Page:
“She would go in and visit me all the time, and this one particular day she went in and I wasn’t there… she was totally devastated,” says Wally, retelling the sad story as Gladys (who’s since passed away) told it to him years ago. Without her knowledge, hospital staff had arranged to transfer the care of Wally to her
family in Harbour Buffett. Gladys’ newlywed sister, Susan Hollett, offered to raise him (though he was never formally adopted). With few options, and comforted that her son would be reared by family, Gladys agreed to keep his origins a secret.
“I think she was always haunted by it,” says Wally. “One thing she told me, she said she had several opportunities to marry, and she said she promised herself she would never marry until I was settled down, I was married and had a home of my own,” says Wally. True to her word, six months after Wally was wed, Gladys finally tied the knot as well. Wally would remain her only natural-born son.
Putting the Past to Rest
Having finally established a relationship with his birth mother, Wally set his sights on finding his biological father.
“I really got obsessed with it. I would spend nights on patrol in the police car and I would be thinking about it,” remembers Wally. Eventually he wrote the Chief of Police in St. John’s, hoping for any lead on Ted Baker, a former member of the Newfoundland Constabulary.
“A short while later I got a reply, and in it was all the information I could ever have hoped for,” says Wally. The response included a current address for Ted in Philadelphia, USA. Wally nervously mailed a letter. He received a reply from his birth father within days.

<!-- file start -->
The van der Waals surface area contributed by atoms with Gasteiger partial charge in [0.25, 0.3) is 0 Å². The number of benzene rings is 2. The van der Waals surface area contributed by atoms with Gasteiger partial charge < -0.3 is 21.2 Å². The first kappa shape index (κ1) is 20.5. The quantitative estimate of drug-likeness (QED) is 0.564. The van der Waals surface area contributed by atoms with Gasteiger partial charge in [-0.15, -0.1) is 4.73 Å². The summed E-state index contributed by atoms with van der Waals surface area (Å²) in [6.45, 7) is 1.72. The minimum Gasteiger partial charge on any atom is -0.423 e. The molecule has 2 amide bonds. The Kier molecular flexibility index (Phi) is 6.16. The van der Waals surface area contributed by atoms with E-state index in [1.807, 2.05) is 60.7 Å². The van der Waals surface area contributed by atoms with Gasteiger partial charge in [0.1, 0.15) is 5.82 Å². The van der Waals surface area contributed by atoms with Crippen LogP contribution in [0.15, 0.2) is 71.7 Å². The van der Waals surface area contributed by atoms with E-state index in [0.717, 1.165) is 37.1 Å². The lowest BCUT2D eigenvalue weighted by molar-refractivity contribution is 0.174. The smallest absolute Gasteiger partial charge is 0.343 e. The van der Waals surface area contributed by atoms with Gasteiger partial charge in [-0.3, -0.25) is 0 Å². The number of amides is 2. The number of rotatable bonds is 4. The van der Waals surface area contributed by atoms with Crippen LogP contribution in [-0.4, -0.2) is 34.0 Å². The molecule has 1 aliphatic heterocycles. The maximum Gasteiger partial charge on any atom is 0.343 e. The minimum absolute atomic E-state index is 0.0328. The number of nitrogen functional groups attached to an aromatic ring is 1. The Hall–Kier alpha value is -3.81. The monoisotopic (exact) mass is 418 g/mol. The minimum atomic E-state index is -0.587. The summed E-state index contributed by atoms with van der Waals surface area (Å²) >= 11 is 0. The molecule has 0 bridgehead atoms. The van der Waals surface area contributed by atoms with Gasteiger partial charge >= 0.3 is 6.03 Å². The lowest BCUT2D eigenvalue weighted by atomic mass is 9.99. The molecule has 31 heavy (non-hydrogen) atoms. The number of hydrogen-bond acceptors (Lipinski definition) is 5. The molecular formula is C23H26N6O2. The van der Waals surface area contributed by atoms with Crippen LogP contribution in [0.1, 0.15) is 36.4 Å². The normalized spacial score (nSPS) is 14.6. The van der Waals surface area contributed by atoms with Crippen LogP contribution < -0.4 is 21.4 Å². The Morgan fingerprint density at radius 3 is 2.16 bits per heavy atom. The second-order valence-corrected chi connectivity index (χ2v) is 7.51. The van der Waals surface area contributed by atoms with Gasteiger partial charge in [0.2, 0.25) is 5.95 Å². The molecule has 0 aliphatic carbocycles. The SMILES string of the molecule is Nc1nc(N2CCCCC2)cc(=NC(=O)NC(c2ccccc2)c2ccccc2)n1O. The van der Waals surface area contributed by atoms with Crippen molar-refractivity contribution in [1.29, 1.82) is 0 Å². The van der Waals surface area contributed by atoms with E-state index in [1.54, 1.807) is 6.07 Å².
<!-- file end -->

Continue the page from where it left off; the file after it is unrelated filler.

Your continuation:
“The letter was very pleasant. He said, ‘I know who you are and I want to see you.’ I cried,” remembers Wally. Months later, Ted travelled to visit Wally in New Brunswick.
“Even when I talk about it now I get all choked up,” says Wally, recalling the 10 days in 1963 that he spent getting to know the man who had fathered him.
“We just talked and shared about everything under the sun.”
Sadly, within a year of their meeting, Ted passed away. Wally attended his funeral in Philadelphia, where he met Ted’s siblings and children. Suddenly, Wally’s already large family became even larger, with the addition of several aunts, an uncle and siblings. Shortly after Ted passed, Wally and his wife had their third son, whom they named Christopher Baker Collett in honour of his birth father.
Wally keeps in contact with that branch of his family, and in recent years he paid a visit to Ted’s birthplace, Conception Harbour, NL.
“I found the old family homestead, where he was brought up. The house is not there; it was left abandoned and fell down. I walked through the area and I found the remnants of an old wood and coal stove. I picked up one of those round cast-iron covers off the stove, and I brought it back to New Brunswick with me,” says Wally. He’s since painted a scene on the piece, which he displays in his home in a nod to his roots.
Fortunately, Wally had more time to bond with his birth mother, who lived to be 88. He eventually made arrangements for Gladys to live near him in New Brunswick, where he could care for her in her final years.
“I was so very, very blessed to have had the chance to do that for her, especially since she was not able to really care for me in my growing up years,” says Wally. She passed away in 2003, and Wally - who eventually retired from policing and became an ordained minister - gave the sermon at her funeral.
As he looks back on the long and interesting life he’s led so far, Wally holds no grudges for the secrets that were kept. He is, however, full of gratitude for having had the chance to connect with each of his birth parents in a meaningful way, and for the Holletts, who took him in and raised him as one of their own.
“If I hadn’t been able to find my roots I think I would still be a very frustrated person,” says Wally. “It made me feel that much more whole.”
- by Ashley Miller